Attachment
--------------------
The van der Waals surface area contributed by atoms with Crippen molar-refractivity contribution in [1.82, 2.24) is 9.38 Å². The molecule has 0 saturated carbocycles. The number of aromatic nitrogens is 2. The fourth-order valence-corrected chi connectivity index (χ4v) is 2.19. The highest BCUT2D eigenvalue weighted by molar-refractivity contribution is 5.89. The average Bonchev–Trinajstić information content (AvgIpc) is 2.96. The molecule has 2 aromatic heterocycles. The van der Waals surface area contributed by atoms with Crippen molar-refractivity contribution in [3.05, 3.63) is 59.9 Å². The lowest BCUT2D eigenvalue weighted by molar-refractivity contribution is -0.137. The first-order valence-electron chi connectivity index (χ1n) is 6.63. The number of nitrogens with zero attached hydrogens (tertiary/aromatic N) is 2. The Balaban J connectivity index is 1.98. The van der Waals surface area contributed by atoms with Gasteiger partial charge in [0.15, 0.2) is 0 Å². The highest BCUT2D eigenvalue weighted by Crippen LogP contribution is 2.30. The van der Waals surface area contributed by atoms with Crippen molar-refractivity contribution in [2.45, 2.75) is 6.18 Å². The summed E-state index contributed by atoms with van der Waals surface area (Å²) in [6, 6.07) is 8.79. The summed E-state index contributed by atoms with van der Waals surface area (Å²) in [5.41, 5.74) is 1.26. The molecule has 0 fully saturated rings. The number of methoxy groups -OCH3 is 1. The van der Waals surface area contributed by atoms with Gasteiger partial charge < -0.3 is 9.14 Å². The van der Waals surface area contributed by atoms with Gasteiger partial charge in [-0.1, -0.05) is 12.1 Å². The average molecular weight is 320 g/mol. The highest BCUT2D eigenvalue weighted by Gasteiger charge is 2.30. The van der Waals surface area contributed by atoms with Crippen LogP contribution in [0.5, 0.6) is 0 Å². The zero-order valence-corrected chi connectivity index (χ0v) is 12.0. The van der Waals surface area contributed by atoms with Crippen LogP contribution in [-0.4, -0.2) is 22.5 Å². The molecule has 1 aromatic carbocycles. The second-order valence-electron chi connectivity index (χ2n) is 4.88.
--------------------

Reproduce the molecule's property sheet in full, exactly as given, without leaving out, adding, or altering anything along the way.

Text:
The van der Waals surface area contributed by atoms with Crippen molar-refractivity contribution in [1.82, 2.24) is 9.38 Å². The molecule has 0 saturated carbocycles. The number of aromatic nitrogens is 2. The fourth-order valence-corrected chi connectivity index (χ4v) is 2.19. The highest BCUT2D eigenvalue weighted by molar-refractivity contribution is 5.89. The average Bonchev–Trinajstić information content (AvgIpc) is 2.96. The molecule has 2 aromatic heterocycles. The van der Waals surface area contributed by atoms with Crippen molar-refractivity contribution in [3.05, 3.63) is 59.9 Å². The lowest BCUT2D eigenvalue weighted by molar-refractivity contribution is -0.137. The first-order valence-electron chi connectivity index (χ1n) is 6.63. The number of nitrogens with zero attached hydrogens (tertiary/aromatic N) is 2. The Balaban J connectivity index is 1.98. The van der Waals surface area contributed by atoms with Gasteiger partial charge in [0.15, 0.2) is 0 Å². The highest BCUT2D eigenvalue weighted by Crippen LogP contribution is 2.30. The van der Waals surface area contributed by atoms with Crippen molar-refractivity contribution in [2.45, 2.75) is 6.18 Å². The summed E-state index contributed by atoms with van der Waals surface area (Å²) in [6, 6.07) is 8.79. The summed E-state index contributed by atoms with van der Waals surface area (Å²) in [5.41, 5.74) is 1.26. The molecule has 0 fully saturated rings. The number of methoxy groups -OCH3 is 1. The van der Waals surface area contributed by atoms with Gasteiger partial charge < -0.3 is 9.14 Å². The van der Waals surface area contributed by atoms with Gasteiger partial charge in [-0.1, -0.05) is 12.1 Å². The average molecular weight is 320 g/mol. The highest BCUT2D eigenvalue weighted by Gasteiger charge is 2.30. The van der Waals surface area contributed by atoms with Crippen LogP contribution in [0.5, 0.6) is 0 Å². The zero-order valence-corrected chi connectivity index (χ0v) is 12.0. The van der Waals surface area contributed by atoms with Crippen LogP contribution in [-0.4, -0.2) is 22.5 Å². The molecule has 1 aromatic carbocycles. The second-order valence-electron chi connectivity index (χ2n) is 4.88.